Friday, June 6, 2008

A million Cambodians live on a lake?

Apparently, if you believe the Christian Science Monitor (and I'm not entirely sure that I do on this one), there's a river/lake in Cambodia – Tonlé Sap – that is home to one million people. And by "is home to," I mean they live on the water. The article is about global warming's impact on the residents, but I'm amazed at the simple fact that so many people live their lives floating on a body of water.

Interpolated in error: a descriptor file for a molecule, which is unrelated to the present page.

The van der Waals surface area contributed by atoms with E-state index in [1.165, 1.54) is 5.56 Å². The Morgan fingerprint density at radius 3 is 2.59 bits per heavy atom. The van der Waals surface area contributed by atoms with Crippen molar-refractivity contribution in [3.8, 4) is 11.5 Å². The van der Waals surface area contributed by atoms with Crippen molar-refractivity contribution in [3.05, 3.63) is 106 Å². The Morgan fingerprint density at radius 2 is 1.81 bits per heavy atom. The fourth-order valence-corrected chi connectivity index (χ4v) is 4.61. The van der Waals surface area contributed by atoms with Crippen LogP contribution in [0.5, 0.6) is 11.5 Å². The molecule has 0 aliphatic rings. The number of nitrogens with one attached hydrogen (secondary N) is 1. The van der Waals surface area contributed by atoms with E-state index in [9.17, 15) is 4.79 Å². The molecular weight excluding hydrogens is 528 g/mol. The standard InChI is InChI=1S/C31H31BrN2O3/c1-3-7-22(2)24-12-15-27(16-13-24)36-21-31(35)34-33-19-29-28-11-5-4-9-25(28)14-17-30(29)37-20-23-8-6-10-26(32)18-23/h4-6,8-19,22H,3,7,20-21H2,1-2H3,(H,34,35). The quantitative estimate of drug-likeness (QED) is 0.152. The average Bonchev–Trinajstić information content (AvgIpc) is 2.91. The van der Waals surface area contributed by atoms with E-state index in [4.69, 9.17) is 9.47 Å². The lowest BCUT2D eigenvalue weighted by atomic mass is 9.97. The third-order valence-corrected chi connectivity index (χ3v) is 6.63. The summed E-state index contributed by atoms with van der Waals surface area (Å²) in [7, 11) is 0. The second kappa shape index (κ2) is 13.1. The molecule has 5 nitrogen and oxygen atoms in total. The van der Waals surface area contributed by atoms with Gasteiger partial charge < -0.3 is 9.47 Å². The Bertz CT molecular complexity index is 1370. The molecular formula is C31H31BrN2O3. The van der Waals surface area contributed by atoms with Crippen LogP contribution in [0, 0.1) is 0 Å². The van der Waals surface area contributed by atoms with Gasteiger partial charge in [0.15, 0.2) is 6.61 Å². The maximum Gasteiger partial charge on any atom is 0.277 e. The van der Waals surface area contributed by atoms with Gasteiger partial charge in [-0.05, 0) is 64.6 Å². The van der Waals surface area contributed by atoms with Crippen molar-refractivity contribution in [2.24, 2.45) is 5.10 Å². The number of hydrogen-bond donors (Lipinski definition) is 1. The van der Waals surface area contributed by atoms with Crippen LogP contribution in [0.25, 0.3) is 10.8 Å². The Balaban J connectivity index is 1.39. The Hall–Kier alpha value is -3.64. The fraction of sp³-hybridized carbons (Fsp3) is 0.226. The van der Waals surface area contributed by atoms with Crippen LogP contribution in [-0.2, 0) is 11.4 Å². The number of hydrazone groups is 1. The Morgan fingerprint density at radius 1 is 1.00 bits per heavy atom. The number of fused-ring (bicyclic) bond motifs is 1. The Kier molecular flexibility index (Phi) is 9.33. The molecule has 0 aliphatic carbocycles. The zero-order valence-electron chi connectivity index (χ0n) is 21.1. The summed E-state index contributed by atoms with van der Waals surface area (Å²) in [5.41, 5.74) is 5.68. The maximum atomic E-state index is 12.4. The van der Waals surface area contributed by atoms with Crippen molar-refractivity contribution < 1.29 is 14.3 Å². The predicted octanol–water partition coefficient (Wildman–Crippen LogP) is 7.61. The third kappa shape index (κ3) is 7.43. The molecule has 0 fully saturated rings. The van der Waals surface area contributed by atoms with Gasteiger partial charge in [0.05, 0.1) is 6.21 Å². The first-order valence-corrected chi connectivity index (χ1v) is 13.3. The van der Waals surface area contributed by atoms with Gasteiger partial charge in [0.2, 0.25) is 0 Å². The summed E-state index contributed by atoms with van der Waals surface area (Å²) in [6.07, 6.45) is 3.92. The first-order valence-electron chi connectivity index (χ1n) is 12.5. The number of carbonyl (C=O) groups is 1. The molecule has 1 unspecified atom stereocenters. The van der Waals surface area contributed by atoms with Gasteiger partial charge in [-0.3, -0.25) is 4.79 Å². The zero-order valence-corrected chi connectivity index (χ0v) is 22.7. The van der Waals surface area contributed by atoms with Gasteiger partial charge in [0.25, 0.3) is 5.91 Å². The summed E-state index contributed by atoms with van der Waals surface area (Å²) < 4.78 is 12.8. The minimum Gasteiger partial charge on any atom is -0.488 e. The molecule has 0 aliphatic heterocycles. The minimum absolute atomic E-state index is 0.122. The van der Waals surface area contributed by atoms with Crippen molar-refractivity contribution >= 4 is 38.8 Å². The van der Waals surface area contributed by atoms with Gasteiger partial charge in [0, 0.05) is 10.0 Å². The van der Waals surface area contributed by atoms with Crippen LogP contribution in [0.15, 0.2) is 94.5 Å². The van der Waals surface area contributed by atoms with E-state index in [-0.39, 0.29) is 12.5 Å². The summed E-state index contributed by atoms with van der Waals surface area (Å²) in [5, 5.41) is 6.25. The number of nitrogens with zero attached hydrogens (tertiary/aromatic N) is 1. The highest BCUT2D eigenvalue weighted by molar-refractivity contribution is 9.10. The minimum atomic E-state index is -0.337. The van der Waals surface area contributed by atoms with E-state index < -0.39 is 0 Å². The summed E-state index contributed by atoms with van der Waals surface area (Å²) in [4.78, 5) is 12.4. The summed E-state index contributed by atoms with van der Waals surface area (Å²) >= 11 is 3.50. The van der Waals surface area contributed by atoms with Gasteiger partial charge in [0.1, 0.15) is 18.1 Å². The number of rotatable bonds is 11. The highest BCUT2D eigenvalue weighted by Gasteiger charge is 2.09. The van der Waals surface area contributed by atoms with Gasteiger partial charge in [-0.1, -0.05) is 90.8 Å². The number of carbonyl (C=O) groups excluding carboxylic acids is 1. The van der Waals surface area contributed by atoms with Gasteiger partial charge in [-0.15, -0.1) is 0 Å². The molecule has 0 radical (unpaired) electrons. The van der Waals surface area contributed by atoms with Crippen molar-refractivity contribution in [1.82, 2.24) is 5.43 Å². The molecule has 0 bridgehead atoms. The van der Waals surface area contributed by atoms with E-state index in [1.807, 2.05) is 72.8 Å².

The article on the caption above gives the most tantalizing hint, saying: "Living on water: Tonle Sap Lake’s 1 million residents have floating homes, schools, and even gas stations." The subtitle mentions the "1 million floating residents of the Tonle Sap Lake." The body of the text begins with a cute quote from Nam Lai, a carpenter with a houseboat, who says, "I have to move the house farther and farther from the shore." Okay, so, there are a million people floating on a lake in Cambodia, according to the CSM. But, I can't find any other corroboration of that number. The BBC gave a number of around a million, but that wasn't for residents of the lake – it was for people who "depend on it directly for their livelihoods," a number that would presumably include fishermen and people who did commerce around the lake, and not just those who slept a couple feet above the water. According to the UN Development Programme, "about 1.2 million Cambodians live in the area of maximum flooding around Tonle Sap," and "[a] quarter of them live in 170 floating villages on the lake or on the floodplain, in houses built on poles." So even giving the CSM the benefit of the doubt and including people who live on houses built on poles in the floodplain, that's 400,000 Cambodians – a far cry from the CSM's one million. Either the lake's population more than doubled in the last three years, the UN has bad numbers, or the CSM has a lazy reporter and shitty fact-checkers. I suspect the latter.

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